Nitin Khuthia wrote: ↑Sun Sep 03, 2023 5:10 pm
this is my first post and as i cant find any place to start or join discussion i am using this. please guide me to right place if this not. my apologies beforehand.
with reference to the explanation
" the star's invisible ultraviolet radiation to visible red light. I"
i believe the nearest spectrum to ultraviolet is violet and not red so is it actually ultraviolet is converted to red or infrared converted to red?
if there is some mistake it may be corrected.
It works something like this.
The hydrogen atom consists of a proton and an electron that moves around the proton in "electron shells" that represent different energy levels.
Note!! This is a very simplified model of the hydrogen atom!
Anyway. The electron "prefers" the lowest-energy electron shell. But if the hydrogen atom is hit by a high-energy photon of ultraviolet light, the electron can be knocked into a higher electron shell.
But the electron will not stay in the higher electron shell. It will soon fall back to its lower electron shell again. But in order to do so, it has to shed the extra energy that it gained when it was knocked into the higher electron shell. Usually, it does so by emitting a photon of 656 nm, which is the red light of hydrogen alpha.
Sometimes the electron is knocked into even higher electron shells, and then it will emit a photon of a "bluer" wavelength as it falls down:
So when the electron is knocked "two shells up" it emits a cyan-colored photon of 486 nm as it falls down, which corresponds to hydrogen beta. Hydrogen gamma corresponds to a blue photon of 434 nm, and it is emitted when the electron falls down after having been knocked "three shells up". Hydrogen delta is a violet photon of 410 nm.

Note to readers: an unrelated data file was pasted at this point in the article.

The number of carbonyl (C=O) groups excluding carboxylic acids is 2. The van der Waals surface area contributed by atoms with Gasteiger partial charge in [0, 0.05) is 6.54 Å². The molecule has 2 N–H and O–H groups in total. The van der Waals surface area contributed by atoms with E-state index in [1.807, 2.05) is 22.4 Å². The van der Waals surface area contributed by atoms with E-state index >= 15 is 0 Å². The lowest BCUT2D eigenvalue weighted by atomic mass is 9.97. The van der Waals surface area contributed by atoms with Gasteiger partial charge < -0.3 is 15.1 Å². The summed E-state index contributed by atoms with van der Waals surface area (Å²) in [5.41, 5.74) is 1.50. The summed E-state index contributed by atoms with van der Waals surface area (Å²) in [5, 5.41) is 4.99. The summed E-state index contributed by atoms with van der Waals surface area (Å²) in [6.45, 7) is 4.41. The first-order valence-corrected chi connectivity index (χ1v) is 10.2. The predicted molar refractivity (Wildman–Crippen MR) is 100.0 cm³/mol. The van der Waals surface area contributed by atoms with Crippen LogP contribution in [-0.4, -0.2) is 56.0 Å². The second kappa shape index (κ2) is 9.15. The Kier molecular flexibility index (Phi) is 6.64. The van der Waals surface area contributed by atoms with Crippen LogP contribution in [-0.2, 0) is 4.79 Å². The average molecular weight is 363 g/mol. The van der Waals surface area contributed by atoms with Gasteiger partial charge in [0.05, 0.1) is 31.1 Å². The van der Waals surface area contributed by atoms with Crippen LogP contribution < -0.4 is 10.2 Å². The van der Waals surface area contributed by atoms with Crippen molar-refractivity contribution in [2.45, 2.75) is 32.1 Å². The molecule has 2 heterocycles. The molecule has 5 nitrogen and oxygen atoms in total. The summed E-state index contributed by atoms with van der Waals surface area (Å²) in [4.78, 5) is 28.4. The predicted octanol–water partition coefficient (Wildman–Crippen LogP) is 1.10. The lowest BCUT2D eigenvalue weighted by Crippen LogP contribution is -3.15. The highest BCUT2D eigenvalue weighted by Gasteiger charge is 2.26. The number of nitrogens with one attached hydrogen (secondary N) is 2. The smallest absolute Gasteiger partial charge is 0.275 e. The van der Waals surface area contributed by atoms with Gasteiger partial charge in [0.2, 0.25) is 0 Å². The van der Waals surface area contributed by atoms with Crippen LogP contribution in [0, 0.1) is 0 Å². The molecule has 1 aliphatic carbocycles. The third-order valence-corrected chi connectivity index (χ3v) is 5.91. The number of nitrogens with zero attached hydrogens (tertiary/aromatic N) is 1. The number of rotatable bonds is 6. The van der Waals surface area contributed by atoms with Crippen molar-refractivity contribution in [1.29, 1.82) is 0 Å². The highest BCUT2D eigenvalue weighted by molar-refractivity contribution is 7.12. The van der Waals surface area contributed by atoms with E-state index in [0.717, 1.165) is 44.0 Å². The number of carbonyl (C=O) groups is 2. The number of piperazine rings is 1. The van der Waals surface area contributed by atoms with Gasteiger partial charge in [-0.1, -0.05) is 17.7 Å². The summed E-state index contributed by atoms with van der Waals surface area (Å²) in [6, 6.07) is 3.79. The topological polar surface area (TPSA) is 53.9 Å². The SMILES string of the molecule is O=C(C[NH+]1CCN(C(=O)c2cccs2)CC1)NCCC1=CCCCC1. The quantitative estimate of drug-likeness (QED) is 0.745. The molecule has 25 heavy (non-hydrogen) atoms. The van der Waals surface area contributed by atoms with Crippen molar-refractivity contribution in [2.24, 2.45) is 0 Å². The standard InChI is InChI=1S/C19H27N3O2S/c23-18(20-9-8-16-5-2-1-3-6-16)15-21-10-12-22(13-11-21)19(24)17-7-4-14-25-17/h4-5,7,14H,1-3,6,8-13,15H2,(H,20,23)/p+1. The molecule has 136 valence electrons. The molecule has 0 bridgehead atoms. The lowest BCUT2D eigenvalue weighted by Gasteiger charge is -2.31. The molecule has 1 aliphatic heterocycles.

The Lagoon Nebula is a typical emission nebula, where very hot O-type stars emit torrents of ultraviolet photons which strike large numbers of hydrogen atoms and ionize them, which means that the electrons of the ionized hydrogen are knocked "one or more" levels up. As the electrons fall down again, they emit primarily red light of hydrogen alpha at 656 nm. However, and particularly closer to the hot stars, a number of electrons will be knocked "two levels up" and will emit cyan light of 486 nm as they fall down. (Occasionally some electrons will be knocked three or four levels up and emit blue or violet light, but this is rare.) The combination of 656 nm photons and 486 nm photons gives many emission nebulas a pink hue. In the case of the Lagoon Nebula, blue starlight from the hot stars will be reflected in dust grains in the nebula in the same way as in the Iris Nebula, which will add still more blue light to the inner Lagoon Nebula.
(As for the Lyman series, I haven't taken an interest in it, and I'm not prepared to talk about it. But the Lyman series is all about high-energy electrons emitting invisible high-energy ultraviolet photons.)